17 to 21 October 2011 Tech Universe Digest

Tech Universe: Monday 17 October 2011

  • 8-SPEED CHAIRS: People who use a RoChair wheelchair don’t push the rims of the wheels to get around. Instead the user has a handlebar in front of them that they ‘row’ forward and back. The bar provides propulsion on both forward and backward strokes. 8 gearing ratios and disc brakes make the chair more powerful too. The propulsion lever can be stowed to allow the chair user to work at a desk or sit at a table. Row, row, row your chair gently down the street. RoChair.
  • LUNAR PROSPECTS: Some parts of the moon are rich in precious titanium ore. NASA’s Lunar Reconnaissance Orbiter has been imaging the Moon’s surface in 7 different wavelengths at different resolutions, revealing its chemical composition. The titanium could be useful for future mining on the moon because it’s efficient at retaining solar wind particles, such as helium and hydrogen. At least the Moon’s already a rocky wasteland so any mining won’t disrupt plants and wildlife. Space.com.
  • WHATCHA DOIN WILLIS?: If you’re in charge of a bunch of military drone vehicles the last thing you want is for them to be infected by malware. And the next last thing is to report the malware to your superiors. At Nevada’s Creech Air Force Base in the US the cockpits were recently found to be logging the keystrokes of the pilots. When techs try to remove the keylogger it keeps coming back. Meanwhile some independent researchers think the keylogger may be an internal Department of Defense security monitoring package. It’s so reassuring when the right hand doesn’t know what the left is doing. TechZwn.
  • DEVIL WATCHER: Blue Devil Block 2 sounds like a good title for a horror film, but actually it’s the codename for a US military blimp that may soon hover over Afghanistan. It can keep watch over almost 100 square Km at a time, hovering up to 6 Km high. The helium filled blimp is 113 metres long with a volume of 40,000 cubic metres. It uses wide area cameras and other eavesdropping equipment, then signals base with a laser. Sounds like an easy target for those being watched. Wired.
  • STICKIES: Solar panels are costly and need installers who know what they’re doing. 3M have created a film of organic photovoltaic material that you stick on your windows. In full sun a square metre of the film could charge a smartphone. The film blocks around 80% of the visible light and 90% of the infrared. The film generates only about 20% as much electricity as a traditional silicon solar panel, but is far easier to install. But surely the whole point of a window is to let in light? Why not stick it on a wall instead? ITworld. Video:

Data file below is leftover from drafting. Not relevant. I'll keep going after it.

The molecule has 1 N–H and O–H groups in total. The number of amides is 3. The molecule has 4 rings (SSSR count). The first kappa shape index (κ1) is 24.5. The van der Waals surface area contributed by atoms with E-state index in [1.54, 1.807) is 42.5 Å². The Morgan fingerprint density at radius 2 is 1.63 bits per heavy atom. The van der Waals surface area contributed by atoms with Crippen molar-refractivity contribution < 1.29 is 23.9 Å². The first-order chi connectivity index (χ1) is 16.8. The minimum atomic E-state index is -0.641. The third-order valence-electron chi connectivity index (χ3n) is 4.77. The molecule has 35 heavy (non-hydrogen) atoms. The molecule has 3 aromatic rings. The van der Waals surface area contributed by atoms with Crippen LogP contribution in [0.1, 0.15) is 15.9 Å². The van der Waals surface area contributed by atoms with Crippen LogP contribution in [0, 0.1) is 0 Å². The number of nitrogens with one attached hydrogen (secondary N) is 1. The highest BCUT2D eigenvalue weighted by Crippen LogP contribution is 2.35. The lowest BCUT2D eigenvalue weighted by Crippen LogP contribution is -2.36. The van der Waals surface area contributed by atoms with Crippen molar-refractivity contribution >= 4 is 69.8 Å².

Tech Universe: Tuesday 18 October 2011

  • ROBOT WARS: The US Navy’s X-47B is a jet-powered, autonomous stealth fighter drone. Current test flights are fine-tuning the systems required to land with precision on the moving deck of an aircraft carrier. Testing actual carrier launches and landings is expected in 2013. If they’re working on an autonomous aircraft carrier too things could really start to get interesting. Or scary. Northrop Grumman.
  • ROCKET SCIENCE: 36,880 metres in 92 seconds, at speeds of 3,516 km/h — that was the Qu8k rocket, launched by a team of amateurs from the Black Rock Desert in Nevada. It came back to ground just 5 Km from the launch site after an 8.5 minute flight. The creators were able to recover all parts of the rocket after its flight and could prepare it for further launches. It’s not just the rocket, though: payload is all. Universe Today. Qu8k
  • BATTERIES EVER READY: Sanyo’s newest rechargeable eneloop batteries can sit in the emergency kit in your cupboard for 5 years and still have a 70% charge ready when you need to use them. What’s more you can recharge them approximately 1,800 times. The nickel-metal hydride batteries come in AA and AAA sizes and are charged at the factory via solar energy. It’s a shame the new batteries are only available in Japan to start with. Sanyo.
  • ALL-SEEING BALL: Panorama photos are fiddly to create, what with setting up a tripod and carefully swivelling the camera just the right amount between each shot. The Ball Camera does away with all the fuss — just throw it into the air and catch it again. When the Ball reaches the apex of its flight its 36 fixed-focus 2 megapixel mobile phone camera modules snap a spherical panorama. The image can later be transferred to a computer where the user can interactively explore the entire panorama, zooming in if they want to. The camera was created as part of a Diploma thesis. It’s easy to think of uses for a device like that. Ball camera.